Russian bank Sberbank has now admitted to hiring a lobbying firm connected to the Hillary Clinton campaign to fight sanctions against the Russian government. The Podesta Group was founded by John Podesta, who served as campaign chairman for former Secretary of State Hillary Clinton during her 2016 presidential campaign.
According to senate lobbying disclosure forms, John’s brother and current head of the firm, Tony Podesta, was paid $170,000 in 2016 to represent Sberbank to end one of the Obama administration’s economic sanctions against Russia.
Podesta and other lobbyists worked Congress and set up meetings between the Russians and State Department officials to discuss ways to end the sanctions imposed in Executive Order 13660 in response to Russia’s annexation of Crimea. Sberbank and VTB Capital—the first and second largest banks in Russia, respectively—paid $700,000 for the lobbying work.
The report of paid lobbying by people associated with Clinton campaign comes on the heels of a disclosure by the Russian government that Russian Ambassador to the United States Sergey Kislyak met with advisers to the Clinton campaign during the 2016 election.
While seemingly benign, Ambassador Kislyak’s meetings with Trump campaign officials during the election have proved to be controversial, as Kislyak is considered a “top spy” and recruiter by U.S. intelligence, according to CNN.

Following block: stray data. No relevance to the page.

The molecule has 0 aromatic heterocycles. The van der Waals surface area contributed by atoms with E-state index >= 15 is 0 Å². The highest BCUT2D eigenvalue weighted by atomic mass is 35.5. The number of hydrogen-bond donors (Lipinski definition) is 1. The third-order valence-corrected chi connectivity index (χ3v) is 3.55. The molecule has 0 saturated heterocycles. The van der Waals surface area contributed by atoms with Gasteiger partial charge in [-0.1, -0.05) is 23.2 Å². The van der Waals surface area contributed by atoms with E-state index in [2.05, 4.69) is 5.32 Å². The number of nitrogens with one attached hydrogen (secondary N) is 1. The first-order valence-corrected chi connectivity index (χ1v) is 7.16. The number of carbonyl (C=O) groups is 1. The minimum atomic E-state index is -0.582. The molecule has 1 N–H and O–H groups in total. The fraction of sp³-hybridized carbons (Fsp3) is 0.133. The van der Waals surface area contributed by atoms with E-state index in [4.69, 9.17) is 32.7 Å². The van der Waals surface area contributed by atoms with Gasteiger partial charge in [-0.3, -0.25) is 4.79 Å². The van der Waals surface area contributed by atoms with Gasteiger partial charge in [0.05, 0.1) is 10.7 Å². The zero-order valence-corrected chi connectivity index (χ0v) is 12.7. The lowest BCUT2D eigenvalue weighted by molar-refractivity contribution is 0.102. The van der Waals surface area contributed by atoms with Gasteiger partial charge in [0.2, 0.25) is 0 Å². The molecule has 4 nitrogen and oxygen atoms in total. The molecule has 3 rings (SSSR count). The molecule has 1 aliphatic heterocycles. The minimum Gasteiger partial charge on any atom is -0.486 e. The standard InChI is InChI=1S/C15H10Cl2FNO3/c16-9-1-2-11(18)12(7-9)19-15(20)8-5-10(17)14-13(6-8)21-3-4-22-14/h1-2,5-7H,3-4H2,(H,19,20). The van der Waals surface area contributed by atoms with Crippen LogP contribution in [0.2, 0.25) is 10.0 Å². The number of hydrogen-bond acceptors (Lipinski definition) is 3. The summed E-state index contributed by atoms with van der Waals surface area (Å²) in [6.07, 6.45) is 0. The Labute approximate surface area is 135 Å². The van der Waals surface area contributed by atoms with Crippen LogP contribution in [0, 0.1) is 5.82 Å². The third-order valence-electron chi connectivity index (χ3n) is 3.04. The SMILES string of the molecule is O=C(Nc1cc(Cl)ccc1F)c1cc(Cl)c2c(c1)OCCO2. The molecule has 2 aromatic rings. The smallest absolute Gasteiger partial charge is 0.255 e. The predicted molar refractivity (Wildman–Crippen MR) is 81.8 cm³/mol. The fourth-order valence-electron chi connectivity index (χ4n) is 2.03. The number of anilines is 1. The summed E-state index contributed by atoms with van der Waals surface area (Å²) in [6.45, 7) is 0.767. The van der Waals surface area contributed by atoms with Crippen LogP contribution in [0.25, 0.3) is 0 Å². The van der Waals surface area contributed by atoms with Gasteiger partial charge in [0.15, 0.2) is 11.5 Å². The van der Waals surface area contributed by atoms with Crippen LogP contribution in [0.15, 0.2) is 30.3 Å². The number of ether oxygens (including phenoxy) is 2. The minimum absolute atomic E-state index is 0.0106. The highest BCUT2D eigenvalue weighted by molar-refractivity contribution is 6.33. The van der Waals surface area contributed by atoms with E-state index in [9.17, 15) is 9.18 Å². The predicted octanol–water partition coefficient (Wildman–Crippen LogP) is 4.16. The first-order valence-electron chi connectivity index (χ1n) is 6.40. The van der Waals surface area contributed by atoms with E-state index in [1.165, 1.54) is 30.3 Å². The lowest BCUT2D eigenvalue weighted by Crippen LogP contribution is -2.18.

Whether Kislyak was able to recruit any advisers to Hillary Clinton to work for Russian intelligence remains unknown.
The recent news stories are not the first time connections between the Clinton campaign and Russia have been revealed. Bloomberg News reported last August that Russian oligarchs allied with Russian President Vladimir Putin made political contributions to Hillary Clinton.
Specifically, money came from the family members of Leonard Blavatnik, Oleg Baibakov, and Roman Abramovich—all of whom have an interest in the political system maintained by Russian President Vladimir Putin. They were some of the biggest beneficiaries of Russia’s crash privatization scheme after the collapse of the Soviet Union.
The extent to which the Clinton campaign was connected to the Russian government has yet to be fully investigated.